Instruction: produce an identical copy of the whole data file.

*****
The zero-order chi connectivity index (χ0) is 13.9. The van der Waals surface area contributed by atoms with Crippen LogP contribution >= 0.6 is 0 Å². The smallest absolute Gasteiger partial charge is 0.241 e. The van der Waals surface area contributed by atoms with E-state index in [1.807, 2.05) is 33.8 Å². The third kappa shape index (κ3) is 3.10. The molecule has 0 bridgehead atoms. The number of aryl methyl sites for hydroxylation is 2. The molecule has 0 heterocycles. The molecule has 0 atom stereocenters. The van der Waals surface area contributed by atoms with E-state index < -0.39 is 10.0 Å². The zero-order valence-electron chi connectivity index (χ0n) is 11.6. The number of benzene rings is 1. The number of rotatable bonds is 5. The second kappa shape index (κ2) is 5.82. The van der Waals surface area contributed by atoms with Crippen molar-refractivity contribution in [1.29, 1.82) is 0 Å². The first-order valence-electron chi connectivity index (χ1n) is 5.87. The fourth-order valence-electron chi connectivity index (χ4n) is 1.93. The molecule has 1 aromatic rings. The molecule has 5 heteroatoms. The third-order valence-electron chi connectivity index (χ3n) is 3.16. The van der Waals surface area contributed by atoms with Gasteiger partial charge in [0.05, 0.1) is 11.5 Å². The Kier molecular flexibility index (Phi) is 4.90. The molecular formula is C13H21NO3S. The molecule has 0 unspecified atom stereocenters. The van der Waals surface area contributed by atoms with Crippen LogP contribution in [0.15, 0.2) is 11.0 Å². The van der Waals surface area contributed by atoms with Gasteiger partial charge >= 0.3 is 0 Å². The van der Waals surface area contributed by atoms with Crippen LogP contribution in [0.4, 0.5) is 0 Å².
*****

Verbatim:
The zero-order chi connectivity index (χ0) is 13.9. The van der Waals surface area contributed by atoms with Crippen LogP contribution >= 0.6 is 0 Å². The smallest absolute Gasteiger partial charge is 0.241 e. The van der Waals surface area contributed by atoms with E-state index in [1.807, 2.05) is 33.8 Å². The third kappa shape index (κ3) is 3.10. The molecule has 0 bridgehead atoms. The number of aryl methyl sites for hydroxylation is 2. The molecule has 0 heterocycles. The molecule has 0 atom stereocenters. The van der Waals surface area contributed by atoms with E-state index < -0.39 is 10.0 Å². The zero-order valence-electron chi connectivity index (χ0n) is 11.6. The number of benzene rings is 1. The number of rotatable bonds is 5. The second kappa shape index (κ2) is 5.82. The van der Waals surface area contributed by atoms with Crippen molar-refractivity contribution in [1.29, 1.82) is 0 Å². The first-order valence-electron chi connectivity index (χ1n) is 5.87. The fourth-order valence-electron chi connectivity index (χ4n) is 1.93. The molecule has 1 aromatic rings. The molecule has 5 heteroatoms. The third-order valence-electron chi connectivity index (χ3n) is 3.16. The van der Waals surface area contributed by atoms with Gasteiger partial charge in [0.05, 0.1) is 11.5 Å². The Kier molecular flexibility index (Phi) is 4.90. The molecular formula is C13H21NO3S. The molecule has 0 unspecified atom stereocenters. The van der Waals surface area contributed by atoms with Crippen LogP contribution in [0.15, 0.2) is 11.0 Å². The van der Waals surface area contributed by atoms with Gasteiger partial charge >= 0.3 is 0 Å². The van der Waals surface area contributed by atoms with Crippen LogP contribution in [0.4, 0.5) is 0 Å².